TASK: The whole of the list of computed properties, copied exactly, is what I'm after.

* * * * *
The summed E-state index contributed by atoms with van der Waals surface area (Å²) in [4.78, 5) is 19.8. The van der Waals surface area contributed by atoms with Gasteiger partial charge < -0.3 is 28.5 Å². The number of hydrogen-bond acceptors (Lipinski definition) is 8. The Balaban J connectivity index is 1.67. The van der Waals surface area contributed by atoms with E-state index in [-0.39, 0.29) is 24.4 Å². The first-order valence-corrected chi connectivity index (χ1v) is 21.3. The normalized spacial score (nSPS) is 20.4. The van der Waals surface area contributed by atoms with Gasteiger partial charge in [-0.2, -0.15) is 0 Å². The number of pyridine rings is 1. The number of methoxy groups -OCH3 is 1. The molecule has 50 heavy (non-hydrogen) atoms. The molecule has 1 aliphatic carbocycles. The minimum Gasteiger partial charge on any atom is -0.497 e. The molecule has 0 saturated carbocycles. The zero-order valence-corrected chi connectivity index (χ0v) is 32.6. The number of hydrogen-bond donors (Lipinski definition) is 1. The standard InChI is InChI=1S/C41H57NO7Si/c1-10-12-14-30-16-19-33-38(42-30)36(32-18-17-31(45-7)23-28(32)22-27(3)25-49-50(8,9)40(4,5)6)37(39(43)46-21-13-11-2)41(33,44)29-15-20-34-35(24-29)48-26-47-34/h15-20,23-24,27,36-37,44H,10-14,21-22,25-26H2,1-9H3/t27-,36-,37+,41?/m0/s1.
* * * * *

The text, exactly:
The summed E-state index contributed by atoms with van der Waals surface area (Å²) in [4.78, 5) is 19.8. The van der Waals surface area contributed by atoms with Gasteiger partial charge < -0.3 is 28.5 Å². The number of hydrogen-bond acceptors (Lipinski definition) is 8. The Balaban J connectivity index is 1.67. The van der Waals surface area contributed by atoms with E-state index in [-0.39, 0.29) is 24.4 Å². The first-order valence-corrected chi connectivity index (χ1v) is 21.3. The normalized spacial score (nSPS) is 20.4. The van der Waals surface area contributed by atoms with Gasteiger partial charge in [-0.2, -0.15) is 0 Å². The number of pyridine rings is 1. The number of methoxy groups -OCH3 is 1. The molecule has 50 heavy (non-hydrogen) atoms. The molecule has 1 aliphatic carbocycles. The minimum Gasteiger partial charge on any atom is -0.497 e. The molecule has 0 saturated carbocycles. The zero-order valence-corrected chi connectivity index (χ0v) is 32.6. The number of hydrogen-bond donors (Lipinski definition) is 1. The standard InChI is InChI=1S/C41H57NO7Si/c1-10-12-14-30-16-19-33-38(42-30)36(32-18-17-31(45-7)23-28(32)22-27(3)25-49-50(8,9)40(4,5)6)37(39(43)46-21-13-11-2)41(33,44)29-15-20-34-35(24-29)48-26-47-34/h15-20,23-24,27,36-37,44H,10-14,21-22,25-26H2,1-9H3/t27-,36-,37+,41?/m0/s1.